International Transgender Day of Visibility: James Oliver
Posted on March 30, 2022 by Microbiology Society
International Transgender Day of Visibility (TDoV) was founded by trans activist, Rachel Crandall; it takes place on 31 March every year to celebrate trans and non-binary people as well as raise awareness of the discrimination faced by trans people.
Back in July 2019, we interviewed member and Champion, James Oliver, for LGBTSTEM Day (now LGBTQ+ STEM Day) and we thought TDoV would be a good opportunity to catch up with him to find out how life has changed over the last few years and allow him to share his experiences.
“I encourage embracing your identity as much as possible, but sometimes you need to prioritise your safety before you focus on anything else.” James Oliver
Back in 2019, we interviewed you for LGBTSTEM Day, could you update us on your studies/work?
I finished up my undergraduate dissertation only a few days after the first UK lockdown started and, thankfully, graduated with a first! I’ve decided not to pursue higher education for now (primarily because I don’t want to relocate away from the lovely countryside just yet!).
Over the past three years, I will admit that I have drifted away from professional microbiology as there aren’t many relevant job opportunities where I live. I have worked in a launderette, an aquarium, a COVID-19 testing laboratory, an infant formula factory, and I have just started a new role in a candle factory – handling regulatory affairs and poison controls. I miss the joy of seeing bacterial colonies growing on an agar plate, but I am glad to be working somewhere that smells a bit nicer than the inside of an incubator!
It’s TDoV on 31 March 2022; will you be doing anything to celebrate or raise awareness?
TDoV is quite close to my ‘trans birthday’ (9 March, e.g. the day I realised I was trans) so I tend to bundle the two celebrations together. I take the time to post about my identity on social media, which is something I’ve found myself doing much less often than I used to, partially because I now pass (as a man) in my day-to-day life, and as such, I don’t feel the same drive to ‘come out’ unless it comes up in conversation. So, on TDoV, I do like to reconnect with the public side of my identity.
In our previous interview, we asked a lot about your experiences as a member of the LGBTQ+ community, but are there any particular challenges you’ve faced that are more specific to being a trans man at university/in STEM?
I can answer this with a very grateful “no”. As in my 2019 interview, I am very lucky to have encountered no obstacles with university or work because of my gender identity; any minor concerns have now been essentially erased as I now pass full-time as a man. I understand that I am the exception, not the rule, and that I am in a privileged position. For this, and for the understanding of those I meet, I am eternally grateful.
Is there any advice that you would give to other people whom identity as trans working in or studying microbiology (or hoping to in the future)?
My biggest piece of advice would be to gauge the environment you’re in before coming out. Science is, unfortunately, still overshadowed by the ‘old ways’, which means you may be likely to encounter a senior member of staff who doesn’t exactly approve of your existence. I encourage embracing your identity as much as possible, but sometimes you need to prioritise your safety before you focus on anything else.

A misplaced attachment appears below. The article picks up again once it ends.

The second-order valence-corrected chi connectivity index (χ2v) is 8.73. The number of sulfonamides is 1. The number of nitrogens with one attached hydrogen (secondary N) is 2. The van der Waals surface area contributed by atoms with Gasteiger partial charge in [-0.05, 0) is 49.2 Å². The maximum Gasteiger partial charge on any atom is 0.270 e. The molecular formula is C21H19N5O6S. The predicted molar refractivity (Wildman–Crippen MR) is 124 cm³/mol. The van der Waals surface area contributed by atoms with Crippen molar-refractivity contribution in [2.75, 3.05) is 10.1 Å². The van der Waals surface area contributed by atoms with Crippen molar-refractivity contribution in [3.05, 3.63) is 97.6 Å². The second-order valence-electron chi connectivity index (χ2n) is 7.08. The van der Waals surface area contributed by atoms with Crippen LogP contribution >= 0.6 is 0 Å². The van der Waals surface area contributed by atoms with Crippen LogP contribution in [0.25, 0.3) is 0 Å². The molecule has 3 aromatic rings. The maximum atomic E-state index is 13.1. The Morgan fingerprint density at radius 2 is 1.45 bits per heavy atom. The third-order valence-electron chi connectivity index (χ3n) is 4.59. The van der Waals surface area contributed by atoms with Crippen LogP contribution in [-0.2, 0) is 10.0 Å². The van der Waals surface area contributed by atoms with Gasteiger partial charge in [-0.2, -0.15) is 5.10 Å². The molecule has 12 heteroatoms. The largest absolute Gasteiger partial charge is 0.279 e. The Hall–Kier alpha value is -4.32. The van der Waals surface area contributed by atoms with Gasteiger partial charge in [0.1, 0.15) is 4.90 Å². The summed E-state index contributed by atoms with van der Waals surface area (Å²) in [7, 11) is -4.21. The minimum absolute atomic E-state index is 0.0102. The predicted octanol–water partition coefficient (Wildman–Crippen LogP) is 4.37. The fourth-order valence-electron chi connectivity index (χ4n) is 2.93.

Do you have any role models, if so, who?
Dr Michael Macey from the Open University. He was my internship supervisor and is now my beloved co-author. I haven’t seen him in person for three years, but he continues to be a source of friendship, advice and overwhelming kindness. He’s a brilliant scientist, a tremendously funny person and he balances his massive academic workload with a positive attitude like no other!
Since the last interview, there has been a pandemic. How has COVID-19 impacted your studies and career?
I moved back home when lockdown started, as I wanted to be close to my family in case the worst happened. I had intended to move to a city to pursue further education, so the pandemic turned my plans upside down. Having COVID-19 looming over me for so long, I realised that my focus should be on my partner, my family, my hobbies, and my life outside of wage-earning; these are the things that define and will survive me, not my career.
Have there been any specific challenges related to being trans during the pandemic that you’d like to highlight?
Trans healthcare has become a huge, huge problem. I am luckily already at the end of my medical transition, aside from the hormones I will take for the rest of my life, but transitioning during the pandemic has become a new struggle for those who are coming out now. As people have spent time alone at home during the pandemic, more and more people have naturally discovered new things about their gender identities – this has put a massive weight on the already under-funded and over-burdened gender clinics in the UK. I believe that some waiting lists for a first appointment are reaching five or six years. It’s a cruel situation for anyone to be in!
Finally, could you tell us why you decided to become a Society Champion?
I wanted to help other young scientists get involved with academia and industry. I know first-hand how difficult it can be to even find work experience in science, so I hoped to advise and encourage others like me!
If you would like to get more involved with Society activities, by taking part in an awareness day interview, or becoming a Society Champion, you can find out more via our Get Involved webpage or email [email protected].